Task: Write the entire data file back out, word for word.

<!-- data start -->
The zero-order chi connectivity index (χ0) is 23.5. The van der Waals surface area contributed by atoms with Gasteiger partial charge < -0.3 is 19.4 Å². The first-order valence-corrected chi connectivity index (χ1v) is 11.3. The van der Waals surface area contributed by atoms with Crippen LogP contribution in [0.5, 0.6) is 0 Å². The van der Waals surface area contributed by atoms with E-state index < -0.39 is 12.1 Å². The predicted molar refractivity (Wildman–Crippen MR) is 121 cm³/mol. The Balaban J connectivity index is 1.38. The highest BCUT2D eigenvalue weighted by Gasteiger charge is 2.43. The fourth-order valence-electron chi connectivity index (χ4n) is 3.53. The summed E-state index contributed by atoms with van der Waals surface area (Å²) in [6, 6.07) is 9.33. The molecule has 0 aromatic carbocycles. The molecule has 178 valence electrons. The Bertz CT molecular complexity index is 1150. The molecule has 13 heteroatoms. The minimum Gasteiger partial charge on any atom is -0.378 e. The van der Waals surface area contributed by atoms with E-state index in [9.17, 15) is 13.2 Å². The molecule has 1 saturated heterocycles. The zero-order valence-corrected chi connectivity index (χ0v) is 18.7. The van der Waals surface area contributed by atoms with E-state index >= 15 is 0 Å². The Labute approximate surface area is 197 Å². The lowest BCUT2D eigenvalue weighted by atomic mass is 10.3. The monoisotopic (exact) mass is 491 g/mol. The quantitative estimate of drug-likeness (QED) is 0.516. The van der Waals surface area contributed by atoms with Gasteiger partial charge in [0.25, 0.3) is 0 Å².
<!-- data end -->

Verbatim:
The zero-order chi connectivity index (χ0) is 23.5. The van der Waals surface area contributed by atoms with Gasteiger partial charge < -0.3 is 19.4 Å². The first-order valence-corrected chi connectivity index (χ1v) is 11.3. The van der Waals surface area contributed by atoms with Crippen LogP contribution in [0.5, 0.6) is 0 Å². The van der Waals surface area contributed by atoms with E-state index < -0.39 is 12.1 Å². The predicted molar refractivity (Wildman–Crippen MR) is 121 cm³/mol. The Balaban J connectivity index is 1.38. The highest BCUT2D eigenvalue weighted by Gasteiger charge is 2.43. The fourth-order valence-electron chi connectivity index (χ4n) is 3.53. The summed E-state index contributed by atoms with van der Waals surface area (Å²) in [6, 6.07) is 9.33. The molecule has 0 aromatic carbocycles. The molecule has 178 valence electrons. The Bertz CT molecular complexity index is 1150. The molecule has 13 heteroatoms. The minimum Gasteiger partial charge on any atom is -0.378 e. The van der Waals surface area contributed by atoms with E-state index in [9.17, 15) is 13.2 Å². The molecule has 1 saturated heterocycles. The zero-order valence-corrected chi connectivity index (χ0v) is 18.7. The van der Waals surface area contributed by atoms with E-state index >= 15 is 0 Å². The Labute approximate surface area is 197 Å². The lowest BCUT2D eigenvalue weighted by atomic mass is 10.3. The monoisotopic (exact) mass is 491 g/mol. The quantitative estimate of drug-likeness (QED) is 0.516. The van der Waals surface area contributed by atoms with Gasteiger partial charge in [0.25, 0.3) is 0 Å².